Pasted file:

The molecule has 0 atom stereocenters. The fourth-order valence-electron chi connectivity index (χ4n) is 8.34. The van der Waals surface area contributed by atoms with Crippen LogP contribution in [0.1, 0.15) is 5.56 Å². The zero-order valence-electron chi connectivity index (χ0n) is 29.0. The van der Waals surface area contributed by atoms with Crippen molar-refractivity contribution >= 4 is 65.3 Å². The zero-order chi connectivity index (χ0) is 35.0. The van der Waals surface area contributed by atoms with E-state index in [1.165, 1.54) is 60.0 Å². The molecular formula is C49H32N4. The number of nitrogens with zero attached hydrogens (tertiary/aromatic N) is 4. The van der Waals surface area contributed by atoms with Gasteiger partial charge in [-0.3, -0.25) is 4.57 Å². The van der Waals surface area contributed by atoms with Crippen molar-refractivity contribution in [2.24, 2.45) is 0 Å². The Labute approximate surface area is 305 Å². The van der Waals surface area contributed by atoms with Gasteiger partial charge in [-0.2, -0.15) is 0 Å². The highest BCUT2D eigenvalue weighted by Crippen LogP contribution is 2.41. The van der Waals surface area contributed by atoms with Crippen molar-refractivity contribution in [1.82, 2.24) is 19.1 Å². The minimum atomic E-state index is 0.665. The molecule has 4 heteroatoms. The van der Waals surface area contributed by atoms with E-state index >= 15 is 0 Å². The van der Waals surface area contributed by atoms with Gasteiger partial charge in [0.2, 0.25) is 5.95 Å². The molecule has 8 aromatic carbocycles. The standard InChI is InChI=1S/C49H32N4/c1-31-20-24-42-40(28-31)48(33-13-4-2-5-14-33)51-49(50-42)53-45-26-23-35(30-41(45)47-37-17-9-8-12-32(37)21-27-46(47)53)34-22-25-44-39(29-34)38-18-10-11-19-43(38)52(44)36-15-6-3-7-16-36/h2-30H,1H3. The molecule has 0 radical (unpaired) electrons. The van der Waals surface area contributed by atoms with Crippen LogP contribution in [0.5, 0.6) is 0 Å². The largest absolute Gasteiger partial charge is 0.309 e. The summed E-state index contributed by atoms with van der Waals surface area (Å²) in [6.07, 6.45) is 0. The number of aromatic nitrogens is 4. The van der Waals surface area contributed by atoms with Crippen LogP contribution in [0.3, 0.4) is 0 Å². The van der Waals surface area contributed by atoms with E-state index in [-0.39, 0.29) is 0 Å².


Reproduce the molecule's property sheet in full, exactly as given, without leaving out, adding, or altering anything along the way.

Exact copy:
The molecule has 0 atom stereocenters. The fourth-order valence-electron chi connectivity index (χ4n) is 8.34. The van der Waals surface area contributed by atoms with Crippen LogP contribution in [0.1, 0.15) is 5.56 Å². The zero-order valence-electron chi connectivity index (χ0n) is 29.0. The van der Waals surface area contributed by atoms with Crippen molar-refractivity contribution >= 4 is 65.3 Å². The zero-order chi connectivity index (χ0) is 35.0. The van der Waals surface area contributed by atoms with E-state index in [1.165, 1.54) is 60.0 Å². The molecular formula is C49H32N4. The number of nitrogens with zero attached hydrogens (tertiary/aromatic N) is 4. The van der Waals surface area contributed by atoms with Gasteiger partial charge in [-0.3, -0.25) is 4.57 Å². The van der Waals surface area contributed by atoms with Crippen molar-refractivity contribution in [2.24, 2.45) is 0 Å². The Labute approximate surface area is 305 Å². The van der Waals surface area contributed by atoms with Gasteiger partial charge in [-0.2, -0.15) is 0 Å². The highest BCUT2D eigenvalue weighted by Crippen LogP contribution is 2.41. The van der Waals surface area contributed by atoms with Crippen molar-refractivity contribution in [1.82, 2.24) is 19.1 Å². The minimum atomic E-state index is 0.665. The molecule has 4 heteroatoms. The van der Waals surface area contributed by atoms with E-state index >= 15 is 0 Å². The van der Waals surface area contributed by atoms with Gasteiger partial charge in [0.2, 0.25) is 5.95 Å². The molecule has 8 aromatic carbocycles. The standard InChI is InChI=1S/C49H32N4/c1-31-20-24-42-40(28-31)48(33-13-4-2-5-14-33)51-49(50-42)53-45-26-23-35(30-41(45)47-37-17-9-8-12-32(37)21-27-46(47)53)34-22-25-44-39(29-34)38-18-10-11-19-43(38)52(44)36-15-6-3-7-16-36/h2-30H,1H3. The molecule has 0 radical (unpaired) electrons. The van der Waals surface area contributed by atoms with Crippen LogP contribution in [0.5, 0.6) is 0 Å². The largest absolute Gasteiger partial charge is 0.309 e. The summed E-state index contributed by atoms with van der Waals surface area (Å²) in [6.07, 6.45) is 0. The number of aromatic nitrogens is 4. The van der Waals surface area contributed by atoms with Crippen LogP contribution in [0.3, 0.4) is 0 Å². The van der Waals surface area contributed by atoms with E-state index in [-0.39, 0.29) is 0 Å².